The house of the merchant Zaitsev

Walking around Pavlodar, you can find old buildings, many of which belonged to merchants. For example, in the center of the city, behind the Central Department Store, there is a beautiful carved house built in the 19th century and owned by the merchant Zaitsev. Now it is the regional Museum of literature and art named after Bukhar Zhyrau. Therefore, this house is unique not only outside, but also inside too.

A tour guide with extensive experience, deputy head of the Museum of literature and art Magzia Abenova says that Zaitsev has got this beautiful house, listed in the register of architectural monuments as the house of merchant, from another entrepreneur - Abdulfattah Ramazanov.

"This house was built by the famous Tatar merchant Fattah Ramazanov. He decided to build it in 1897 at his own expense. Fattah Ramazanov traveled a lot around the cities of the Russian Federation, and wherever he went, he saw beautiful architectural openwork structures everywhere. And when he decided to build a mosque for the people of Pavlodar, he said that it should be in such a beautiful openwork decoration. That's why he spent a long time looking for artisans. He brought craftsmen from Slavgorod. These are Kosarev and Chechetkin - people who worked miracles out of wood. He hired workers, fenced off a huge plot of land on the outskirts of the city of Pavlodar, on a vacant lot," said Magzia Abenova.

The construction of the house began in 1896, the guide notes. At this time, A. Ramazanov was not there, he was leaving on business. Coming back a few months later, he saw the building and realized that it did not conform to the canons of Islam. For example, the input gate must be turned to the East, and here it was different. That is why the customer sold the building to the merchant Petrov. Then the object was resold several more times. The last owner before the Soviet power was a well-known Pavlodar merchant Zaitsev.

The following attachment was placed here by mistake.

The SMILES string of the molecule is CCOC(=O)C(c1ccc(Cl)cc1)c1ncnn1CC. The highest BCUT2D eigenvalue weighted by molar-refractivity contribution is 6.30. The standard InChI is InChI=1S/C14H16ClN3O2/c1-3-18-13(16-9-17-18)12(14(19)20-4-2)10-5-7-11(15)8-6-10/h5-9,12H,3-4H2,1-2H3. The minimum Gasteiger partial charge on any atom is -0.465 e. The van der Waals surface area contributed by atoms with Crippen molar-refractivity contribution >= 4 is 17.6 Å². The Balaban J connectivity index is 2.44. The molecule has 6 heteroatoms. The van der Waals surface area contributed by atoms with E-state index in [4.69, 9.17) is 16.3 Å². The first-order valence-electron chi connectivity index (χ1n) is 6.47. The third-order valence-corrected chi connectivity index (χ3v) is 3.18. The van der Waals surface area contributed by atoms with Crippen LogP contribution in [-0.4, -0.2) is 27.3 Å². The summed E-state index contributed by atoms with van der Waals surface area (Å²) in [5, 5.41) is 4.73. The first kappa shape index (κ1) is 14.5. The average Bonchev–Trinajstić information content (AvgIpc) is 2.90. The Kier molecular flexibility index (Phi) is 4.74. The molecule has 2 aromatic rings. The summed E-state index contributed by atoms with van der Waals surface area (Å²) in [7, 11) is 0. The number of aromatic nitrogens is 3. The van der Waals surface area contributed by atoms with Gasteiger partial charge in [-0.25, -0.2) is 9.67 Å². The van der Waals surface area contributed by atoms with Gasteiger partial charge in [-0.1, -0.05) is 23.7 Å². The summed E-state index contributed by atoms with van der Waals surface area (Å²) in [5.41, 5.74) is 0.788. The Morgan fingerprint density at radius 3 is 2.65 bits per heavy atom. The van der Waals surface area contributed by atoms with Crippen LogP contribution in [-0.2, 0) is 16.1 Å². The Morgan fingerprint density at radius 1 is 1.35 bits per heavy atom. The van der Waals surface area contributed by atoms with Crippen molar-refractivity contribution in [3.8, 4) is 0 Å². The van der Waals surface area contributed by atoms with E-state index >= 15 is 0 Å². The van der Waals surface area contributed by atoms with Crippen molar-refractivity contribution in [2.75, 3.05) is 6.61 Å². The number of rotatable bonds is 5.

It is said that when the Soviet power was established in Pavlodar, all the property of merchants were confiscated. That is why Zaitsev went to Omsk. But the house remained.

"The fact that this house was originally built as a religious temple, as a mosque, is demonstrated by these beautiful halls. The fact is that about 100 years ago, houses were built small. There were no radiators and batteries, so they built houses with small rooms to make it easier to heat, says Magzia Kairbekovna.

M. Abenova even told that the Museum named after Bukhar Zhyrau has a beautiful fireplace, and also two Dutch ovens. The first can be seen by any visitor and tourist. However, the second two are now "sewn" with drywall. However, they still exist. In 1992, during a fire, the entire exposition could be destroyed. Fortunately, the flames came out through a working chimney, which saved the exhibits of the wonderful Museum from soot, burning and smoke. On the mantelpiece there were ceramic tiled floors. It was brought to Pavlodar by the merchant and philanthropist Abdulfattah Ramazanov.

According to the guides, this area was visited by Sultanmakhmut Toraigyrov: in the 1920s, he worked in the Bayanaul district. The poet came here, met with his friend, colleague Zhigarev.

In the Museum you can find a lot of things belonged to famous writers who were born or worked in the Pavlodar Priirtyshye: their manuscripts, notebooks, ballpoint pens or pens with ink, entire desks, and so on. Here you can wander around, looking at unique things, or just sit, listening to the silence and imagine how people lived here 100-120 years ago.

"Our Museum has more than 55,000 exhibits in its collections. We tell in the Museum about the representatives of Kazakh literature, poetry, art", - says Magsi Abenova.

How do I find it? Address of the Museum: 97 Margulan street. If you find yourself on the main Pavlodar street Satpayev, then find the Central Department store-TSUM. At the back is a beautiful one-story Museum building with carved patterns and a green roof. Buses 1, 1E go to the Museum, 10, 18, 21, 22, 27, minibus # 126.

Anton Sergeev
Photo by Arman Yakubov